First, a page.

DAY 3: Very light winds meant no racing until 3pm. The morning was interesting. Four Danish sailors had protested race 4 on a technicality about repositioning the top mark, and the race was thrown out. Shayne and Barbara led a counter-protest and after a prolonged hearing the race was reinstated with some scoring adjustments. When we finally got out on to the water, the wind couldnt make its mind up whether to stay light or to fill in. I opted for my longboard and 8.5, but struggled when it picked up to around 18 knots. Those on shortboards did well, while I finished mid-fleet in 22nd. There was time to change to my shortboard for race 8, but once again the weed was troublesome. The previous evening I had driven to Perth to buy the only powerbox weed fin available, but it was a bit small unless we got 25 knots plus. I persevered with my 400mm course fin - the result was 6 stops to clear weed and a disappointing 26th. After day 3 I am lying 15th overall, and engaged in a close struggle with Joseph Roth (USA) for the grandmasters division.
DAY 4: Another frustrating day. The race committee set an M course, 2 laps, for the first time. There were 2 problems today - we were sent out in 10 knots of wind, and then made to wait for 30 minutes before the start, during which time the wind picked up to around 20 knots. This became a struggle for those of us with 8.5 sails. The second problem was WEED, which was now over the entire course and became a real hassle for those without weed fins. I stop at every gybe mark to clear my fin, and occasionally during reaching legs as well. Barbara and Shayne manage to borrow weed fins, but I still cant get hold of anything suitable. I finish 24th and 25th, and go into the final day in 18th overall, lying 2nd in the grandmasters by 10 points.
DAY 5: Final day. The forecast is for lighter winds, and the Kiwis are looking forward to some longboard racing. One good race will see Shayne move from 3rd to 2nd, Barbara would overtake World Cup sailor Karen Jaggi to take 1st, and I would pass Joe Roth to win the grandmasters and move to around 11th overall. We wait, meanwhile watching an impressive freestyle competition in temperatures of 39.4C! At 2pm the sea breeze starts, and it is announced that racing will start, with the Mistral Open fleet followed by Formaula 42. At 3:15pm an announcement is made "All Formula 42 racing abandoned", although racing can start up to 5pm. We cannot believe it! The wind is 6 to 8 knots and quickly rises to 12 knots over the next 2 hours. Some shortboard sailors are planing around the course. The race committee apparently decided that the wind would not come up, reportedly influenced by some shortboard sailors who didnt want to race, and cancelled racing to the utter disgust and disbelief of many F42 sailors. We didnt come all this way to go home early at the whim of some Aussie official. A good series racing finishes on a sour note.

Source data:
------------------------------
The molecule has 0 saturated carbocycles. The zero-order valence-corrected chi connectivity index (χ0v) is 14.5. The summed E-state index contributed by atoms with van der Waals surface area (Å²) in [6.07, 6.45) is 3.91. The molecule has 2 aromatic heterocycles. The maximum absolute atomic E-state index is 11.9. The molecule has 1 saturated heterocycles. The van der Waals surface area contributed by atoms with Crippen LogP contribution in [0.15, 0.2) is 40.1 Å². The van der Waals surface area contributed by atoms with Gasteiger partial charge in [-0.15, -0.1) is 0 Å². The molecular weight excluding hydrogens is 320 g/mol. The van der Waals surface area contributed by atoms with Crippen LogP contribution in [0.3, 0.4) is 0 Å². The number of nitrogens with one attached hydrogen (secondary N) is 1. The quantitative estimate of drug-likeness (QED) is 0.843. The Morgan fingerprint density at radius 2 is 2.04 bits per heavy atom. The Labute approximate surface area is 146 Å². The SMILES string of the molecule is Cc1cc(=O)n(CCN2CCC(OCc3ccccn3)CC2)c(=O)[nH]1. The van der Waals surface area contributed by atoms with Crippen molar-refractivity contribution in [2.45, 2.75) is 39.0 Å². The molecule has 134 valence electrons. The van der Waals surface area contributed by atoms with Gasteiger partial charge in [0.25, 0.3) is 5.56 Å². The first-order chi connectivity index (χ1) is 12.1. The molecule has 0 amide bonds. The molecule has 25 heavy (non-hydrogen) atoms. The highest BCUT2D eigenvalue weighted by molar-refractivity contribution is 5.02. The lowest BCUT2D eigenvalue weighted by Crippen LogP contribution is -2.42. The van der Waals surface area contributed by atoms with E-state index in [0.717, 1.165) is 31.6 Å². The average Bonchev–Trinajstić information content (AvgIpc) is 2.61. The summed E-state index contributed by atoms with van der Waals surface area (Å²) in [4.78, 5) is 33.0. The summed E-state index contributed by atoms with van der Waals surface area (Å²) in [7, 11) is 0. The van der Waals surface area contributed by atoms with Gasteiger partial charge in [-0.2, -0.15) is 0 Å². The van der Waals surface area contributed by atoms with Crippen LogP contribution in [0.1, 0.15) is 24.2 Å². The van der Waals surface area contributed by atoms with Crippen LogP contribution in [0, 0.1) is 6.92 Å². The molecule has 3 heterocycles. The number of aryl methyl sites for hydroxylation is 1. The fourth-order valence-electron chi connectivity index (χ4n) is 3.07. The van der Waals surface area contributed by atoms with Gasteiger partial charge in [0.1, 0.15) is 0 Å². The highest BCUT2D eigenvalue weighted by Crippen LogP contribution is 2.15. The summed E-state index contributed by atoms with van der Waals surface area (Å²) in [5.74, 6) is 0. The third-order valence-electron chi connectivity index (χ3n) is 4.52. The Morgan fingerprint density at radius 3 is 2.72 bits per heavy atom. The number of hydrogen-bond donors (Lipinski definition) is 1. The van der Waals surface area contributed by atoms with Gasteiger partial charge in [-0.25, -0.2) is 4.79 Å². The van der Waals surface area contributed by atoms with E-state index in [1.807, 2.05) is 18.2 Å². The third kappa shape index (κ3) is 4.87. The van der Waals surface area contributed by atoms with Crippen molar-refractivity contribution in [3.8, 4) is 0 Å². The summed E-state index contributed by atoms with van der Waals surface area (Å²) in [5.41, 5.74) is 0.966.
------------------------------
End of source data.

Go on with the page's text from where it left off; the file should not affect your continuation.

Shayne Bright finishes in 3rd place, Barbara Kendall is 2nd woman, Aaron White is 17th, and I finish in 18th, and 2nd in the grandmasters. Day 6 was supposed to be the grand marathon finale, but 42 and 5 knots of wind caused this event to be cancelled as well.
The final frustration was to come at the prizegiving, where we discovered that a correction to the scoring had moved Shayne down to 4th - a similar thing in the Olympic Class had slid Jon-Paul Tobin from 3rd to 5th overall. However, it had been a good event for NZ, with Aaron McIntosh becoming World Champion again in the Olympic Class, and excellent results by all our represntatives. Despite several frustrations (worsened by the adrenalin of the occasion) I thoroughly enjoyed the whole atmosphere, the racing, and meeting some great fellow competitors.